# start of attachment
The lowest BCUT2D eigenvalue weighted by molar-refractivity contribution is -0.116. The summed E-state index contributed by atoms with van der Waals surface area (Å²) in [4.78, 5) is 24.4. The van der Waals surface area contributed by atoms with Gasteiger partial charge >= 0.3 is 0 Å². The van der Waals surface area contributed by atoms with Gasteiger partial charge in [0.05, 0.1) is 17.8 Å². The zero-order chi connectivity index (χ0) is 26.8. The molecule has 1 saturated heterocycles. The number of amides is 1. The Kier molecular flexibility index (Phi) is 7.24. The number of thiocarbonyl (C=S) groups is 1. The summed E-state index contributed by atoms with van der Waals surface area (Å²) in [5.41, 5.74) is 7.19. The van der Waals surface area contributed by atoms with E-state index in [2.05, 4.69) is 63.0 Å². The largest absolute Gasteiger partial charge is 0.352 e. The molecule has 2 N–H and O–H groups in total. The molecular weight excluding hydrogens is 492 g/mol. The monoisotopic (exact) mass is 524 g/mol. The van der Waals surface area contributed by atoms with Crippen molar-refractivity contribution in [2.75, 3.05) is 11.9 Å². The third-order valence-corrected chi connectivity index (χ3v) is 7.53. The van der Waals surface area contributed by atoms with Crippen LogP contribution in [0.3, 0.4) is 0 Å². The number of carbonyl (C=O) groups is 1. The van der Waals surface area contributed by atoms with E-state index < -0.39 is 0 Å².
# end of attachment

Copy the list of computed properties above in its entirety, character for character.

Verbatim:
The lowest BCUT2D eigenvalue weighted by molar-refractivity contribution is -0.116. The summed E-state index contributed by atoms with van der Waals surface area (Å²) in [4.78, 5) is 24.4. The van der Waals surface area contributed by atoms with Gasteiger partial charge >= 0.3 is 0 Å². The van der Waals surface area contributed by atoms with Gasteiger partial charge in [0.05, 0.1) is 17.8 Å². The zero-order chi connectivity index (χ0) is 26.8. The molecule has 1 saturated heterocycles. The number of amides is 1. The Kier molecular flexibility index (Phi) is 7.24. The number of thiocarbonyl (C=S) groups is 1. The summed E-state index contributed by atoms with van der Waals surface area (Å²) in [5.41, 5.74) is 7.19. The van der Waals surface area contributed by atoms with E-state index in [2.05, 4.69) is 63.0 Å². The largest absolute Gasteiger partial charge is 0.352 e. The molecule has 2 N–H and O–H groups in total. The molecular weight excluding hydrogens is 492 g/mol. The monoisotopic (exact) mass is 524 g/mol. The van der Waals surface area contributed by atoms with Crippen molar-refractivity contribution in [2.75, 3.05) is 11.9 Å². The third-order valence-corrected chi connectivity index (χ3v) is 7.53. The van der Waals surface area contributed by atoms with Crippen LogP contribution in [0.3, 0.4) is 0 Å². The number of carbonyl (C=O) groups is 1. The van der Waals surface area contributed by atoms with E-state index < -0.39 is 0 Å².